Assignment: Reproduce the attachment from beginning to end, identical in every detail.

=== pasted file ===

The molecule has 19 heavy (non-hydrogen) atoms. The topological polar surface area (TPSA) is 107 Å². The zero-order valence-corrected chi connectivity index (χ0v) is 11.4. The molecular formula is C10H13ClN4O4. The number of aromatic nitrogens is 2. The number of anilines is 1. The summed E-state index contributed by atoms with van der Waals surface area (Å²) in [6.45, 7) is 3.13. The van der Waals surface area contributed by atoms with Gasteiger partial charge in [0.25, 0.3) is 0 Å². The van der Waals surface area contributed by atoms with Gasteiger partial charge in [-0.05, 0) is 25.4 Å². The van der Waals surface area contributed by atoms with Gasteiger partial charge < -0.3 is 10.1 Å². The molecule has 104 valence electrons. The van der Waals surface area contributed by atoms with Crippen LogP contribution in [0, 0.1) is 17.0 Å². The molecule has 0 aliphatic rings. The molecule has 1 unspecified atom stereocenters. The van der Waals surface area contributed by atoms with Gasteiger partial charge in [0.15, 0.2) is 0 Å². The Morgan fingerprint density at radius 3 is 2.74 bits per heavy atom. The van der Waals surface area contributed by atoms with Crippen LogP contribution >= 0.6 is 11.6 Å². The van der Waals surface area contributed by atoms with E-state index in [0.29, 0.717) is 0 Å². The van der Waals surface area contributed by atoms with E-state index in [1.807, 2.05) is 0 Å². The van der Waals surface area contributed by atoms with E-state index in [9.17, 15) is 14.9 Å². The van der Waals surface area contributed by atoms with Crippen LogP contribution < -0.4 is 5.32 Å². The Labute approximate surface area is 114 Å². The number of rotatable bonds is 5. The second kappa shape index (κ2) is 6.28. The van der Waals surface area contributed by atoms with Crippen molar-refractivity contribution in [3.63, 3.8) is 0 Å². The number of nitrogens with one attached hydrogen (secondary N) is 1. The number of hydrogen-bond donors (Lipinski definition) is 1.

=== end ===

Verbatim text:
The molecule has 19 heavy (non-hydrogen) atoms. The topological polar surface area (TPSA) is 107 Å². The zero-order valence-corrected chi connectivity index (χ0v) is 11.4. The molecular formula is C10H13ClN4O4. The number of aromatic nitrogens is 2. The number of anilines is 1. The summed E-state index contributed by atoms with van der Waals surface area (Å²) in [6.45, 7) is 3.13. The van der Waals surface area contributed by atoms with Gasteiger partial charge in [0.25, 0.3) is 0 Å². The van der Waals surface area contributed by atoms with Gasteiger partial charge in [-0.05, 0) is 25.4 Å². The van der Waals surface area contributed by atoms with Gasteiger partial charge < -0.3 is 10.1 Å². The molecule has 104 valence electrons. The van der Waals surface area contributed by atoms with Crippen LogP contribution in [0, 0.1) is 17.0 Å². The molecule has 0 aliphatic rings. The molecule has 1 unspecified atom stereocenters. The van der Waals surface area contributed by atoms with Gasteiger partial charge in [0.15, 0.2) is 0 Å². The Morgan fingerprint density at radius 3 is 2.74 bits per heavy atom. The van der Waals surface area contributed by atoms with Crippen LogP contribution >= 0.6 is 11.6 Å². The van der Waals surface area contributed by atoms with E-state index in [0.29, 0.717) is 0 Å². The van der Waals surface area contributed by atoms with E-state index in [1.807, 2.05) is 0 Å². The van der Waals surface area contributed by atoms with E-state index in [9.17, 15) is 14.9 Å². The van der Waals surface area contributed by atoms with Crippen LogP contribution < -0.4 is 5.32 Å². The Labute approximate surface area is 114 Å². The number of rotatable bonds is 5. The second kappa shape index (κ2) is 6.28. The van der Waals surface area contributed by atoms with Crippen molar-refractivity contribution in [3.63, 3.8) is 0 Å². The number of nitrogens with one attached hydrogen (secondary N) is 1. The number of hydrogen-bond donors (Lipinski definition) is 1.